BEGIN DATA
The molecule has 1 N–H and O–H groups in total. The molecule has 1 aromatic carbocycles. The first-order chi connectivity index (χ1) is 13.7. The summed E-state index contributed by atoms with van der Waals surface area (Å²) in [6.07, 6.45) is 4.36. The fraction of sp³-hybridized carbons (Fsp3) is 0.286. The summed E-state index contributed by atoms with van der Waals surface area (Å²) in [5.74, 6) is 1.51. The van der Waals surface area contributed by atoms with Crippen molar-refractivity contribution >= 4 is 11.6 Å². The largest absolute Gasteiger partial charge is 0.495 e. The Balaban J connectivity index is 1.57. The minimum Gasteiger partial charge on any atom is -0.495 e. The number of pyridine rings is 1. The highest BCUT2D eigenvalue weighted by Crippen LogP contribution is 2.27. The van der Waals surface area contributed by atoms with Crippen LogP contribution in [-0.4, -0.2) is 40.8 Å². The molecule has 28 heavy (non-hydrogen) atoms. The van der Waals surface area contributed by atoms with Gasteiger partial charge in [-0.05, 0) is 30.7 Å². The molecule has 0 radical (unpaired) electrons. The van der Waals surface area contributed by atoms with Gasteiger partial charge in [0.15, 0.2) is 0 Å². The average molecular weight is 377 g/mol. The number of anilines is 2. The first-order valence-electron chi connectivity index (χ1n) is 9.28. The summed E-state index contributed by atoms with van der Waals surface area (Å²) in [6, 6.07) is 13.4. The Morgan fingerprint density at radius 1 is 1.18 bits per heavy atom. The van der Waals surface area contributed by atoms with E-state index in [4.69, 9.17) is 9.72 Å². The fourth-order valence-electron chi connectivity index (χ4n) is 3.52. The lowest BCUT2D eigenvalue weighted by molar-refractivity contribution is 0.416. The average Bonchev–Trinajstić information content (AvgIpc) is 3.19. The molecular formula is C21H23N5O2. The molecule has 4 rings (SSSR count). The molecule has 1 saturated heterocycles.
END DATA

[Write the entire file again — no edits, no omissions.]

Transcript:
The molecule has 1 N–H and O–H groups in total. The molecule has 1 aromatic carbocycles. The first-order chi connectivity index (χ1) is 13.7. The summed E-state index contributed by atoms with van der Waals surface area (Å²) in [6.07, 6.45) is 4.36. The fraction of sp³-hybridized carbons (Fsp3) is 0.286. The summed E-state index contributed by atoms with van der Waals surface area (Å²) in [5.74, 6) is 1.51. The van der Waals surface area contributed by atoms with Crippen molar-refractivity contribution >= 4 is 11.6 Å². The largest absolute Gasteiger partial charge is 0.495 e. The Balaban J connectivity index is 1.57. The minimum Gasteiger partial charge on any atom is -0.495 e. The number of pyridine rings is 1. The highest BCUT2D eigenvalue weighted by Crippen LogP contribution is 2.27. The van der Waals surface area contributed by atoms with Crippen LogP contribution in [-0.4, -0.2) is 40.8 Å². The molecule has 28 heavy (non-hydrogen) atoms. The van der Waals surface area contributed by atoms with Gasteiger partial charge in [-0.05, 0) is 30.7 Å². The molecule has 0 radical (unpaired) electrons. The van der Waals surface area contributed by atoms with Gasteiger partial charge in [0.15, 0.2) is 0 Å². The average molecular weight is 377 g/mol. The number of anilines is 2. The first-order valence-electron chi connectivity index (χ1n) is 9.28. The summed E-state index contributed by atoms with van der Waals surface area (Å²) in [6, 6.07) is 13.4. The Morgan fingerprint density at radius 1 is 1.18 bits per heavy atom. The van der Waals surface area contributed by atoms with E-state index in [4.69, 9.17) is 9.72 Å². The fourth-order valence-electron chi connectivity index (χ4n) is 3.52. The lowest BCUT2D eigenvalue weighted by molar-refractivity contribution is 0.416. The average Bonchev–Trinajstić information content (AvgIpc) is 3.19. The molecular formula is C21H23N5O2. The molecule has 4 rings (SSSR count). The molecule has 1 saturated heterocycles.